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US retail sales rise; core sales revised sharply

[WASHINGTON] US retail sales increased in December as households bought a range of goods and figures for the prior month were revised higher, suggesting the economy exited 2017 with strong momentum.

The Commerce Department said on Friday that retail sales rose 0.4 per cent last month. Data for November was revised to show sales gaining 0.9 per cent instead of the previously reported 0.8 per cent increase.

Retail sales in December rose 5.4 per cent from a year ago.

They advanced 4.2 per cent in 2017 compared to 3.2 per cent in 2016. Economists polled by Reuters had forecast retail sales increasing 0.4 per cent in December.

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Sales last month were supported by a 1.2 per cent jump in receipts at gardening and building material stores. Sales at auto dealerships rose 0.2 per cent. Sales at service stations were unchanged last month.

Excluding automobiles, gasoline, building materials and food services, retail sales increased 0.3 per cent last month after an upwardly revised 1.4 per cent surge in November.

These so-called core retail sales correspond most closely with the consumer spending component of gross domestic product. They were previously reported to have increased 0.8 per cent in November.

Last month's increase in retail sales and the sharp upward revision to November data bolsters economists' expectations of an acceleration in consumer spending in the fourth quarter. Consumer spending, which accounts for more than two-thirds of US economic activity, increased at a 2.2 per cent annualised rate in the third quarter.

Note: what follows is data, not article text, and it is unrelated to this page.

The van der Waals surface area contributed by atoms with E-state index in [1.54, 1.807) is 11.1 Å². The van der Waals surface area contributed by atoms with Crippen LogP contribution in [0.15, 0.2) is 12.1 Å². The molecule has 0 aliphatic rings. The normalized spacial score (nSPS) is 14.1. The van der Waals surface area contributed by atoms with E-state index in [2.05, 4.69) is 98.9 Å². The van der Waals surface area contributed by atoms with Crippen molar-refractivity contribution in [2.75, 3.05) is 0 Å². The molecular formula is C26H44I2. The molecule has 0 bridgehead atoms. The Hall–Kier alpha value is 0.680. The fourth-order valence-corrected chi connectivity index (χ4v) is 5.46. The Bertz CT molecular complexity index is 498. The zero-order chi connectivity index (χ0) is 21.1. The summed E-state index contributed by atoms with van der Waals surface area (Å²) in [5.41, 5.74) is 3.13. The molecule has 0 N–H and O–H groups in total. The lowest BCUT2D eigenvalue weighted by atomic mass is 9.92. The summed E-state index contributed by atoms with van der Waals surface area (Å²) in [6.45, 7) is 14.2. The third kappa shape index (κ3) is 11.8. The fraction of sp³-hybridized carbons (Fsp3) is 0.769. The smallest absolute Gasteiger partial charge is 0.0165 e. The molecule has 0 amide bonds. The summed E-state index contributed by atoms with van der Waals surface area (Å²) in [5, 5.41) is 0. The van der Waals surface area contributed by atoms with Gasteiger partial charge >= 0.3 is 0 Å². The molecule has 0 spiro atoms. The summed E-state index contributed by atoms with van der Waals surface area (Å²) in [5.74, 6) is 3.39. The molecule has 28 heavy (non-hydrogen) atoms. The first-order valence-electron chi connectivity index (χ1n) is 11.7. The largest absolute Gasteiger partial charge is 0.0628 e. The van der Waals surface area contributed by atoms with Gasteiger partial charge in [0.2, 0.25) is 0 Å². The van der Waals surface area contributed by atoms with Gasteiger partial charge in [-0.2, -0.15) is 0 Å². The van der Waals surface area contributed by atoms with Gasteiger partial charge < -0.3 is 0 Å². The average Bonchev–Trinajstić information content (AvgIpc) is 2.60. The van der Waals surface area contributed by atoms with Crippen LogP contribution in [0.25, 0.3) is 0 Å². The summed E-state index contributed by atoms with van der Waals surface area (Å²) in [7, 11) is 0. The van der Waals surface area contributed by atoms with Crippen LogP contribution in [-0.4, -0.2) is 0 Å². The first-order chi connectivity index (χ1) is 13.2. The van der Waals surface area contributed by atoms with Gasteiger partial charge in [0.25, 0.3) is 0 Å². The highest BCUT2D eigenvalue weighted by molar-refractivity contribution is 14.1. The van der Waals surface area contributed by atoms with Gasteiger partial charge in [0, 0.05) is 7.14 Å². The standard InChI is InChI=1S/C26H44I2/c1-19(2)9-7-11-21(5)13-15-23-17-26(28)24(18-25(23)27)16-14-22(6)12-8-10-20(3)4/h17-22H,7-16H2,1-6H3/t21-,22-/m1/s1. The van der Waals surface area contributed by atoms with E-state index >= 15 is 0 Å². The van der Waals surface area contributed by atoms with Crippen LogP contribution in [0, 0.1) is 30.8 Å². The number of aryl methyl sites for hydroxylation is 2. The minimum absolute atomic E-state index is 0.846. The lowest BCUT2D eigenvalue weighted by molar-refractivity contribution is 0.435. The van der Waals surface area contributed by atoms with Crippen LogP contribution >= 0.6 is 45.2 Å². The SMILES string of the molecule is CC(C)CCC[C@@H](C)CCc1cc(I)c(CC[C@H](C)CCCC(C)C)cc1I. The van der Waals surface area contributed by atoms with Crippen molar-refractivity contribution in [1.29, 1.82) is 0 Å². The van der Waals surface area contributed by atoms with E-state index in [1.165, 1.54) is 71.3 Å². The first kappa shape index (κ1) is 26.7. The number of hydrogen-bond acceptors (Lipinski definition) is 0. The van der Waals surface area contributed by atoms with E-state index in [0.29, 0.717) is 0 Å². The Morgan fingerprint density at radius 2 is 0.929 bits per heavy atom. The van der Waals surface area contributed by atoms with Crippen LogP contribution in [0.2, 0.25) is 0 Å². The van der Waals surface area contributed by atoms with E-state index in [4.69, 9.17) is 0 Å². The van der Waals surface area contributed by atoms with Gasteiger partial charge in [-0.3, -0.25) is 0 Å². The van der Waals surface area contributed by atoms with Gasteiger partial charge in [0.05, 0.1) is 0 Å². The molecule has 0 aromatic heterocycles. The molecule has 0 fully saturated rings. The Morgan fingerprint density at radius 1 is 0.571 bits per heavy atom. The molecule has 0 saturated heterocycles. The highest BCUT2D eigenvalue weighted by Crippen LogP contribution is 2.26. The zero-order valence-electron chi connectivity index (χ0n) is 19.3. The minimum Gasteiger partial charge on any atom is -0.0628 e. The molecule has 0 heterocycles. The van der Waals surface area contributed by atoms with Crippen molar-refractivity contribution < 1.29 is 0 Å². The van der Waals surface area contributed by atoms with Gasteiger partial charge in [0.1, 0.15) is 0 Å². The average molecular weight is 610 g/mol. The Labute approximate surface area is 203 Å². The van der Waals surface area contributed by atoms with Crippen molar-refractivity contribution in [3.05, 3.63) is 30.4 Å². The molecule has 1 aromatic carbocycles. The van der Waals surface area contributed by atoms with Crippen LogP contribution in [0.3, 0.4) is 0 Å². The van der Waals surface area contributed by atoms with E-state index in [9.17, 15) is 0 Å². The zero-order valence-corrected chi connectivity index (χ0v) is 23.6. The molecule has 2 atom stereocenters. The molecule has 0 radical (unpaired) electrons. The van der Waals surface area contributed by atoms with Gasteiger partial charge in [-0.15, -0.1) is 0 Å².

The economy grew at a 3.2 per cent pace during that period. Spending could get a modest lift from a US$1.5 trillion package of tax cuts passed by the Republican-controlled US Congress and signed into law by President Donald Trump last month.

The bulk of the tax relief is skewed toward high-income households, who economists say have a low propensity to consume.

Last month, sales at electronics and appliance stores fell 0.2 per cent. Receipts at clothing stores declined 0.3 per cent. Sales at online retailers soared 1.2 per cent.

Receipts at restaurants and bars rose 0.7 per cent, the biggest gain since January. Sales at sporting goods and hobby stores dropped 1.6 per cent, the biggest decline since November 2016.


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